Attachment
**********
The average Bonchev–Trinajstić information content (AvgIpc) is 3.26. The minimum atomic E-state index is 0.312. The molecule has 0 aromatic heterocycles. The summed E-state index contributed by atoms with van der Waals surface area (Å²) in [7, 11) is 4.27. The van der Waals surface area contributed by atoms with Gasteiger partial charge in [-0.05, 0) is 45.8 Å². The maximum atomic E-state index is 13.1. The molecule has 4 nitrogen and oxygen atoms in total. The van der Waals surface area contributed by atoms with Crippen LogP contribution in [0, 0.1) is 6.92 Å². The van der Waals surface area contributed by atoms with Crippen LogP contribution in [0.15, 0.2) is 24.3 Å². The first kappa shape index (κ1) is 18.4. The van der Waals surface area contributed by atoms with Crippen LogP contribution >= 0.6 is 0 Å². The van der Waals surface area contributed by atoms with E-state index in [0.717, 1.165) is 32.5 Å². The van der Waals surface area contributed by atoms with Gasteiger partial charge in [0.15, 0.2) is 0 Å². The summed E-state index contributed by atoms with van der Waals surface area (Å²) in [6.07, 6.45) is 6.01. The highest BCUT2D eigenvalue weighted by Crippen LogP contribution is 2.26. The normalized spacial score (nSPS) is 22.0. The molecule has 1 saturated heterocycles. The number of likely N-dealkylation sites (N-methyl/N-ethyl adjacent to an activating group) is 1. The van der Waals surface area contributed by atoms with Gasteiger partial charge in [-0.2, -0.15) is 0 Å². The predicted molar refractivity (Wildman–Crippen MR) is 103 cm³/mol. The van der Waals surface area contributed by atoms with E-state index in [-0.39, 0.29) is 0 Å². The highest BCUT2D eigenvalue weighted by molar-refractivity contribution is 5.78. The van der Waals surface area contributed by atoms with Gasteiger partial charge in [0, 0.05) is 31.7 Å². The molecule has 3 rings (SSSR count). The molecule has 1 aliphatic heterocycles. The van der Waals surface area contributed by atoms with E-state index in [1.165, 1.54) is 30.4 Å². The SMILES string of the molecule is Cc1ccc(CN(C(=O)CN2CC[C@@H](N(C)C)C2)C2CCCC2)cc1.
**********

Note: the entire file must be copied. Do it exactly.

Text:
The average Bonchev–Trinajstić information content (AvgIpc) is 3.26. The minimum atomic E-state index is 0.312. The molecule has 0 aromatic heterocycles. The summed E-state index contributed by atoms with van der Waals surface area (Å²) in [7, 11) is 4.27. The van der Waals surface area contributed by atoms with Gasteiger partial charge in [-0.05, 0) is 45.8 Å². The maximum atomic E-state index is 13.1. The molecule has 4 nitrogen and oxygen atoms in total. The van der Waals surface area contributed by atoms with Crippen LogP contribution in [0, 0.1) is 6.92 Å². The van der Waals surface area contributed by atoms with Crippen LogP contribution in [0.15, 0.2) is 24.3 Å². The first kappa shape index (κ1) is 18.4. The van der Waals surface area contributed by atoms with Crippen LogP contribution >= 0.6 is 0 Å². The van der Waals surface area contributed by atoms with E-state index in [0.717, 1.165) is 32.5 Å². The van der Waals surface area contributed by atoms with Gasteiger partial charge in [0.15, 0.2) is 0 Å². The summed E-state index contributed by atoms with van der Waals surface area (Å²) in [6.07, 6.45) is 6.01. The highest BCUT2D eigenvalue weighted by Crippen LogP contribution is 2.26. The normalized spacial score (nSPS) is 22.0. The molecule has 1 saturated heterocycles. The number of likely N-dealkylation sites (N-methyl/N-ethyl adjacent to an activating group) is 1. The van der Waals surface area contributed by atoms with Gasteiger partial charge in [-0.2, -0.15) is 0 Å². The predicted molar refractivity (Wildman–Crippen MR) is 103 cm³/mol. The van der Waals surface area contributed by atoms with E-state index in [-0.39, 0.29) is 0 Å². The highest BCUT2D eigenvalue weighted by molar-refractivity contribution is 5.78. The van der Waals surface area contributed by atoms with Gasteiger partial charge in [0, 0.05) is 31.7 Å². The molecule has 3 rings (SSSR count). The molecule has 1 aliphatic heterocycles. The van der Waals surface area contributed by atoms with E-state index in [1.165, 1.54) is 30.4 Å². The SMILES string of the molecule is Cc1ccc(CN(C(=O)CN2CC[C@@H](N(C)C)C2)C2CCCC2)cc1.